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Stowell's Evergreen Sweet Corn

Stowell's Evergreen Sweet Corn

Sweet Corn

$ 2.79

Wide ears packed with sweet white kernels

  • Dates back to the mid-1800's
  • Holds freshness in the field
  • Wide ears are 16-18 rows around
  • Sweet, white kernels
  • Produces two ears per plant

MORE ABOUT STOWELL'S EVERGREEN SWEET CORN:

(Zea mays) Heirloom variety dating back to the mid-1800's produces 8" long ears packed with 16-18 rows of sweet, white kernels.  Bred by Nathan Stowell of Burlington, New Jersey and aptly named for its ability to hold its freshness in the field.  Plants grow to 8-10' tall, often producing two full-sized ears per stalk.  Kernels don't discolor when canned, unlike many modern varieties.  95 days to harvest.  50 seeds per packet.

GROWING SWEET CORN IN THE GARDEN:

CULTURE: Corn performs best in soil that is well-drained, but also able to hold onto some moisture, as corn tends to use quite a bit of water during its active growth phase.  Working in a healthy dose of well-composted manure in the fall will ensure that the rapidly growing plants receive adequate water and nutrition. 

SOWING: After danger of frost has passed and soil temps have reached 55 degrees, sow seeds 9-12" apart, 1" deep, in rows 24-36" apart.  To maximize pollination use a paired row or square plot configuration.  Under ideal conditions, germination will occur in 7-10 days.

INSECT PESTS: Biological controls such as Bacillus thuringiensis can be effecting in controlling common corn pests like corn borer and earworm.  Aphids, Japanese beetles, and other hard-shelled insects can be controlled with a simple homemade insecticidal soap solution.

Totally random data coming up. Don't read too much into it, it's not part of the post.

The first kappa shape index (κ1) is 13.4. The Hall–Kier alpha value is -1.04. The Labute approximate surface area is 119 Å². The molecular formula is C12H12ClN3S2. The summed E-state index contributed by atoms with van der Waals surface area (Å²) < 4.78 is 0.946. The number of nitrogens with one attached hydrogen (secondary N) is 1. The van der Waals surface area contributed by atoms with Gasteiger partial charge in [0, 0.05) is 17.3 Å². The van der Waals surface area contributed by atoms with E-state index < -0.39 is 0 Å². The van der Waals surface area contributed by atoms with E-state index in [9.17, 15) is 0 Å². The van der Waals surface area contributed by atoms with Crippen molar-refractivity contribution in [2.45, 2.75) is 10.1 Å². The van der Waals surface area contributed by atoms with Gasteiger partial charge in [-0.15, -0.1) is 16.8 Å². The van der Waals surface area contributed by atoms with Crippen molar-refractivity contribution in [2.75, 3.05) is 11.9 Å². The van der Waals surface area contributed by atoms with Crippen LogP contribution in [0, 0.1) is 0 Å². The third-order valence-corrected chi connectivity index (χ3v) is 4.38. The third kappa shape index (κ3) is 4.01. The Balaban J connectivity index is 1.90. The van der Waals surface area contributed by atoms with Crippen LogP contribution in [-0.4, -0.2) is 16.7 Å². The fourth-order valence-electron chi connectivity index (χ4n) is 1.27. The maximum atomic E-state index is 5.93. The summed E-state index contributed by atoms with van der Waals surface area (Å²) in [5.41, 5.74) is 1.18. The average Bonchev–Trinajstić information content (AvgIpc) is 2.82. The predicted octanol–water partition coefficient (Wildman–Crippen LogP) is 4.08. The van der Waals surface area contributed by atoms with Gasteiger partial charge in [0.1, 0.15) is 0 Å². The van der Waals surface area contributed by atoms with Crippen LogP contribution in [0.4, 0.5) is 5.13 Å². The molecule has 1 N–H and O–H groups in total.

DISEASES AND PROBLEMS: Corn is susceptible to a number of plant diseases.  Consult your local extension office to learn which diseases are most prevalent in your region. Crop rotation, tillage, and removal of plant debris are all effective tools in managing common corn diseases.

HARVEST AND STORAGE: Note the date at which half the plants have produced silk.  Sweet corn can generally be harvested beginning 18 days from appearance of the first silks.  At peak ripeness, the silks will have begun to dry down and turn brown at the tip of the ear.  Peel back the husk and check that the kernels are plump and milky.  The kernels at the tip will be slightly less mature compared with those at the base so be careful not to allow the kernels to over-ripen, especially when it comes to old-fashioned varieties.  Sweet corn can be stored in the fridge for up to 3 days.

SAVING SEEDS:  To maintain genetic diversity, save seed from at least 50 to 100 plants.  If open-pollinated, plants should be isolated from other corn varieties by at least 1/4 mile.  Otherwise, hand-pollination can be performed.  Ears can be harvested once the husks have dried and the kernels have sufficiently hardened.  To test for maturity, pull back the husk and remove a kernel from the ear.  If the tip at the base of the kernel breaks off to reveal a brown "abscission" layer, the ears are ready to harvest.


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